Most of the times when you think tubular tyres you imagine fine hand craftsmanship, supple ride quality and of course time consuming gluing. The first two attributes is something you want, and let’s face anything that spells inconvenience, you run as far away from as possible.
Therefore gluing tubulars is usually reserved for your precious racing wheels. However, training kilometers can be handled by tubular tyres as well. After more than a year of daily training I describe my experiences.
For me the biggest advantage of the tubular tyre/rim combination is strength; a 450g tubular rim is much stronger than a 450g clincher. Wheels that are going to see a lot (my 90kgs included) should just shrug off rough terrain, mud, and rain. Also since changing tyres is a touch more involved than with clinchers, I run tyres until the threads show up, rather than looking what is the latest and greatest product out there.
The first time gluing tubulars is an awkward experience, however, like all experiences of such character it gets infinitely better the more you do it. It is not much different that fitting regular tyres. So after the first flat, you would be surprised how easy it is to do. I just add glue to any bare spots on the rim and a thin layer on the tyre. Install, pump to 10bar (~150psi) and let it sit overnight. The next day you just adjust the pressure and the tyre is ready to ride. Rolling a road tubular is pretty difficult since the pressure itself holds the tyre firmly on the rim.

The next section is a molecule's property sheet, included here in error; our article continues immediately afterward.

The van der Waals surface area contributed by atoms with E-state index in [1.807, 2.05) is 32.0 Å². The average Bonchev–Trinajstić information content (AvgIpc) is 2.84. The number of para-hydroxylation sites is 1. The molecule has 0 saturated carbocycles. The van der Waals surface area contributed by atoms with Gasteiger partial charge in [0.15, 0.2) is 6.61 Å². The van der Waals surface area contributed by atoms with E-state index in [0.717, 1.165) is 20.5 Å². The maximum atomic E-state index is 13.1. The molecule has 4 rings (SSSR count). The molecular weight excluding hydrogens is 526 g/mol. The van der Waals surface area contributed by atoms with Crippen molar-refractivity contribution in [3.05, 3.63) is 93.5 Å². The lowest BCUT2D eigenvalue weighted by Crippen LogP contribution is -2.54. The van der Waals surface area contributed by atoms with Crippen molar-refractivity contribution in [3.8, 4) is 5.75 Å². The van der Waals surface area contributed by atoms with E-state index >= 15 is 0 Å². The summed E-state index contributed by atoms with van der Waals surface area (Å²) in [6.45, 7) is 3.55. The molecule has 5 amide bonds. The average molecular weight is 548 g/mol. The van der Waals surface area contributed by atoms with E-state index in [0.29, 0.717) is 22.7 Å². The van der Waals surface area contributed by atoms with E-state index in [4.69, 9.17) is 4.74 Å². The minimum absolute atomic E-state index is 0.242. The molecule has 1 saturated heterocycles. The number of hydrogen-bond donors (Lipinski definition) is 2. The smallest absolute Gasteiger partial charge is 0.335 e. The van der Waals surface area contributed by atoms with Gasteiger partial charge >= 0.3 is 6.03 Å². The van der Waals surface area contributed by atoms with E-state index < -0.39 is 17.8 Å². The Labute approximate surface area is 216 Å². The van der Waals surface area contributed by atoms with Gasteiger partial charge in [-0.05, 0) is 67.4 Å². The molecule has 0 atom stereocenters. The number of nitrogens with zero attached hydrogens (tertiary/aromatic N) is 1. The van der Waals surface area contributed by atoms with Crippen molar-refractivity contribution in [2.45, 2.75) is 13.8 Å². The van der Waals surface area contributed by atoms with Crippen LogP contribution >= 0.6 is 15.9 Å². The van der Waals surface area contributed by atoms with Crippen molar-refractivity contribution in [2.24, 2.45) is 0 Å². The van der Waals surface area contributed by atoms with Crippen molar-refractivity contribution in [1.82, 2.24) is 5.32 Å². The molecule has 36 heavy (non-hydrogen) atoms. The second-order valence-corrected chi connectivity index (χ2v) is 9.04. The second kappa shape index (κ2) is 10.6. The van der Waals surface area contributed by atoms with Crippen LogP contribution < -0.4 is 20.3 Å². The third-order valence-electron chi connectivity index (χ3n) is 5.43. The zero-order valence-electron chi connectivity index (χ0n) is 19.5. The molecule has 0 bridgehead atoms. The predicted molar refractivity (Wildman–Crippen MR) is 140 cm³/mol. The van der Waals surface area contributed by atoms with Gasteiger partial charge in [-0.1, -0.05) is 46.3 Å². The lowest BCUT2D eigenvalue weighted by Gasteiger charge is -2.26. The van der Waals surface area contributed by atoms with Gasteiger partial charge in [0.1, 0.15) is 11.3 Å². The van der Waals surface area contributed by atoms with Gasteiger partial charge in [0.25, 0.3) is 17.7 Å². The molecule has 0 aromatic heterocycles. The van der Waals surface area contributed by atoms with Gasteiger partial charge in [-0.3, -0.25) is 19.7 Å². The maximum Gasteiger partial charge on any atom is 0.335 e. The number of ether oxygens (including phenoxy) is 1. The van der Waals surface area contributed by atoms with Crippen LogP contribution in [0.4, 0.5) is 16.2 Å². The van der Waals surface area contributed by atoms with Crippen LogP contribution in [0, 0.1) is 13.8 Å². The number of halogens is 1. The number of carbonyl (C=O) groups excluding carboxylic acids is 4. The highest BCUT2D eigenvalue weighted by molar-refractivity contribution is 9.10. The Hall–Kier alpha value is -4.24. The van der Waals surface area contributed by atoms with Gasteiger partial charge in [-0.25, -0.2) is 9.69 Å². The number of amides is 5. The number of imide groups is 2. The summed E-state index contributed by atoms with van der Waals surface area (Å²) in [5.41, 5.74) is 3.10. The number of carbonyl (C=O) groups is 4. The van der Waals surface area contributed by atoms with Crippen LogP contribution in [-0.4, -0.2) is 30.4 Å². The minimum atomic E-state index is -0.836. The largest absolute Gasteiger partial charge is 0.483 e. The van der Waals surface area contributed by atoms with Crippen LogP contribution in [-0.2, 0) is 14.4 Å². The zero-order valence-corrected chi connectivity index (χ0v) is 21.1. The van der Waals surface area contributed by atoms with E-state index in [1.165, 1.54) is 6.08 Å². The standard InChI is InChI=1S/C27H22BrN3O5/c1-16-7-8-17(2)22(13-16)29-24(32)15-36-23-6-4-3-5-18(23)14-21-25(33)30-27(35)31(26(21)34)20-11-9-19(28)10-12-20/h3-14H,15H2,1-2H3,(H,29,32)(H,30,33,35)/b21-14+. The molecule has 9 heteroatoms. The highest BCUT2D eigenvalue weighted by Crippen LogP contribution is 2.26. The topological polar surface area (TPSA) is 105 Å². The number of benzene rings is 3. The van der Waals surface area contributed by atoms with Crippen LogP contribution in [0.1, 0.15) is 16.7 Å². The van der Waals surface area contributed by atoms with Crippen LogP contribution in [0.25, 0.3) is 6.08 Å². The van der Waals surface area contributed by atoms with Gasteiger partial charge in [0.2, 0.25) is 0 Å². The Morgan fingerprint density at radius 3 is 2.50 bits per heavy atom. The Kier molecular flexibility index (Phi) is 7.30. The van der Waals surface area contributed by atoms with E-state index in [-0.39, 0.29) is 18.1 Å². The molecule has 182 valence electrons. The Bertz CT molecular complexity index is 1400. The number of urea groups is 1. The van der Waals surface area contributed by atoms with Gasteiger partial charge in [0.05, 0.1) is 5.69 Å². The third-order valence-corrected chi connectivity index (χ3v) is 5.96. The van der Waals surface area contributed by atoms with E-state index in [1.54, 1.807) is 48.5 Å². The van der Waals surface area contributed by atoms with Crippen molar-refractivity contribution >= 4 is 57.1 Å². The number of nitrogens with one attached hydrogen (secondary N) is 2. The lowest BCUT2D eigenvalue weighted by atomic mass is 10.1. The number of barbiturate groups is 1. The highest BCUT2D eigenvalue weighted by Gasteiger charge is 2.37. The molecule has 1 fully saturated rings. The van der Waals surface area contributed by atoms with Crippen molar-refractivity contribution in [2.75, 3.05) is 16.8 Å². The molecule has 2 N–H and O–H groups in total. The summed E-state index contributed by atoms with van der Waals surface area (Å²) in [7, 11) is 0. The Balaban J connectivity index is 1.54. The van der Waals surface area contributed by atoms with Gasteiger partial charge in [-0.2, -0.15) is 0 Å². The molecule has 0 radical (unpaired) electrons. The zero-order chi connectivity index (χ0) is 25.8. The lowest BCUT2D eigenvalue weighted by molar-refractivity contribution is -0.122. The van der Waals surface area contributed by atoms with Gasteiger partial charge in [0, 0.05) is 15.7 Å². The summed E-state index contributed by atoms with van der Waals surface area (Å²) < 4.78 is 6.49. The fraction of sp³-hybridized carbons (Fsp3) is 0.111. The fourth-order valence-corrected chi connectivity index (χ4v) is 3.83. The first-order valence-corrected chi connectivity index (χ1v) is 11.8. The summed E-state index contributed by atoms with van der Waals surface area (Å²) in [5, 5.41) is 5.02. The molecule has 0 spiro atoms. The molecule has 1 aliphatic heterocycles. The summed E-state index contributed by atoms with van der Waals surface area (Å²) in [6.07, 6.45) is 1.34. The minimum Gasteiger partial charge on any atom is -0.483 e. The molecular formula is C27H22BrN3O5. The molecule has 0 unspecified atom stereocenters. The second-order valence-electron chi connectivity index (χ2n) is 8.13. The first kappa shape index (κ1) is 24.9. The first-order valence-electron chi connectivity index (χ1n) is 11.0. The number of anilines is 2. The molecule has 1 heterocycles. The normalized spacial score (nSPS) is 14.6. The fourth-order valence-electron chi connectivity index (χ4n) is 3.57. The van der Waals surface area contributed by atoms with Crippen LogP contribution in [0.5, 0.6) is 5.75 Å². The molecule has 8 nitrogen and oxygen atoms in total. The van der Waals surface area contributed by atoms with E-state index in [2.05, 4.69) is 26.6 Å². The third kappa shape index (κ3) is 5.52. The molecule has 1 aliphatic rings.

Since most tubulars are racing tyres they are very fast rolling, very thin, and very grippy, so they get torn up from daily use very quickly. There are 3 options that are good for everyday training. I personally have had good experience with the Continental Sprinter Gatorskin, it is a very tough tyre. Schwalbe has the Durano Tubular, however, the tyre is vulcanized, not sewn together so it is not repairable, although according to Schwalbe it should last 10000kms (~600miles) under regular use. Vittoria has the Pavé Evo CG, which is a tougher tyre, however, it is still mostly a race day choice (Paris-Roubaix nonetheless). The Vittoria has a latex inner tube so it is not repairable with a regular patch kit.
Price wise, the Sprinter Gatorskin is about half the price (EU35) of the Schwalbe (EU55) or the Vittoria Pavé (EU70).
Punctures do happen, however, once you learn how to repair it is no problem. Although you can ride a flat tubular, you risk denting the rim. You have to carry a (pre-glued) spare tyre with you, I have found the Jandd tyre bag to be perfect, in addition you can fold and tie the tyre in a Ziploc bag and carry it in a bottle cage on shorter rides when you don’t need more than one bottle. I am partial to CO2 cartridges rather than a pump. I have not yet used any sealants, however, I hear Stan’s is pretty good.